Solar, Fuel Cell Demonstration Project for Long Island

The Long Island Power Authority (LIPA) dedicated the first combined use of solar power and fuel cell systems on Long Island. The unique combination of alternative energy technology systems are located at the Local 25 International Brotherhood of Electrical Workers (IBEW) headquarters in Hauppauge. The 15 kW solar power system and 5 kW fuel cell unit will provide electric power and domestic hot water to the facility.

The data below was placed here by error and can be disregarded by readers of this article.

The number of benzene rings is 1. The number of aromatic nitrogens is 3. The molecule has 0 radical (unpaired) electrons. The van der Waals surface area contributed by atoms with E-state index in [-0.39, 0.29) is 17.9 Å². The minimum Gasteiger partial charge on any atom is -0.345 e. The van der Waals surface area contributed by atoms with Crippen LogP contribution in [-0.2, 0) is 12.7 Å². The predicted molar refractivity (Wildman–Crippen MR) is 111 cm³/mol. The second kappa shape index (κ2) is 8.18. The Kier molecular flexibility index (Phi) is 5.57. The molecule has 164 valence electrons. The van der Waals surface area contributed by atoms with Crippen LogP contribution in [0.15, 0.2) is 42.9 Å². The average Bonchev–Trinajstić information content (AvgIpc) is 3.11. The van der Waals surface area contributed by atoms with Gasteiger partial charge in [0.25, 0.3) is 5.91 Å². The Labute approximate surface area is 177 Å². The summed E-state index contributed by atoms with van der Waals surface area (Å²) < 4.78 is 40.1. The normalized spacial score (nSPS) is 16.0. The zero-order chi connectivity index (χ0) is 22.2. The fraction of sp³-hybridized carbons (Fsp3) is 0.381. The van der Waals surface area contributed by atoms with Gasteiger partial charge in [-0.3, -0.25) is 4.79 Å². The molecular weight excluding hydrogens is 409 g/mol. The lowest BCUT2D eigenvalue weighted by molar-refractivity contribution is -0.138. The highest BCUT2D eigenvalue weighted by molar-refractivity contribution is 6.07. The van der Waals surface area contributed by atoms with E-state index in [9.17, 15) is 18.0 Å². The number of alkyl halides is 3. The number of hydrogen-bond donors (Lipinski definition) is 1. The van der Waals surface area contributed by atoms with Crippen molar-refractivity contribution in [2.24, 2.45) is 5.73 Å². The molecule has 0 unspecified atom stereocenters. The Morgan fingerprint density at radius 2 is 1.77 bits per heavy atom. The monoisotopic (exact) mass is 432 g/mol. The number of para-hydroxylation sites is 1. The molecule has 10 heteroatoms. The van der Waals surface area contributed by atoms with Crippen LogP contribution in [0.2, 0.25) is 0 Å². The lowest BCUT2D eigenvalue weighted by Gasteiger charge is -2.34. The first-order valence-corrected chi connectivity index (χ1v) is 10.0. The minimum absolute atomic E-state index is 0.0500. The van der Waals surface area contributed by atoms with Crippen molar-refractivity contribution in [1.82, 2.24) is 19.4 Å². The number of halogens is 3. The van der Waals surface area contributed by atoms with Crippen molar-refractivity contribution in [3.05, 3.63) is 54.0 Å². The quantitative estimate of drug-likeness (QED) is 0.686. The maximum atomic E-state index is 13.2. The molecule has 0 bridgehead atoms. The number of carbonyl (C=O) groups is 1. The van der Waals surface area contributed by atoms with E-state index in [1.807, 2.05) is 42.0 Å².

“It’s becoming increasingly apparent that Long Island must decrease its dependency on fossil fuels and expand the use of renewable non-polluting sources of energy,” said LIPA Chairman Richard M Kessel. “The use of solar energy, fuel cells, wind power and other renewable technologies will help bring Long Island a little closer to achieving that goal.” Kessel was also honored with the Pathfinder Award presented by the U.S. Fuel Cell Council (USFCC) for his efforts in promoting and encouraging the use of clean and renewable technologies such as fuel cells. The 5 kW fuel cell system is part of LIPA’s on-going Clean Energy Initiative (CEI) research and development program and will operate as part of LIPA’s electric grid. The fuel cell, manufactured by Plug Power of Latham, NY, converts the energy of natural gas and an oxidant (air or oxygen) into useable electricity. Fuel cells generate electricity through an electrochemical process rather than combustion. No particulate matter, nitrogen or sulfur oxides (NOx or SOx) are produced. The fuel cell will generate electricity while also providing supplemental domestic hot water to the IBEW facility. In the event of an electrical outage, the fuel cell is capable of operating independent of the electric grid delivering 110 volts at 50amps, to supply electricity to critical loads and emergency lighting throughout the facility. “Whether it’s solar panels or fuel cells, wind turbines or energy efficiency programs, these technologies help us bring pollution-free energy to Long Island while keeping more of our energy dollars in the local economy,” said Gordian Raacke, executive director of Renewable Energy Long Island (RELI). The 15 kW roof-top solar power system consists of 81 photovoltaic panels in a three array configuration that converts sunlight into electricity. The electricity created by the solar panels will help protect Long Island’s environment by avoiding the emissions resulting from the burning of fossil fuels through traditional generating methods. Over the expected life of the solar panels, the electricity generated will displace 563,000 pounds of carbon dioxide, 749 pounds of nitrous oxide and 2,458 pounds of sulfur dioxide, according to LIPA. The solar system was installed by electrician volunteers at the IBEW Local 25. The benefits of this installation include onsite electrical generation for the union hall and provides “a hands on” training center for electricians and apprentices to learn about photovoltaic (PV) and fuel cell technologies. Electricians and apprentices are increasing their skills, knowledge, and awareness of renewable technologies through the installation and demonstration of these technologies. Local 25 will be incorporating solar and fuel cell system training into their current career training and apprentice programs. “We at Local 25 are committed to staying ahead of the constantly changing field of electrical; technology by training our embers to install and service all facets of electrical power systems that science will produce,” Donald J. Fiore, Business Manager IBEW Local 25.

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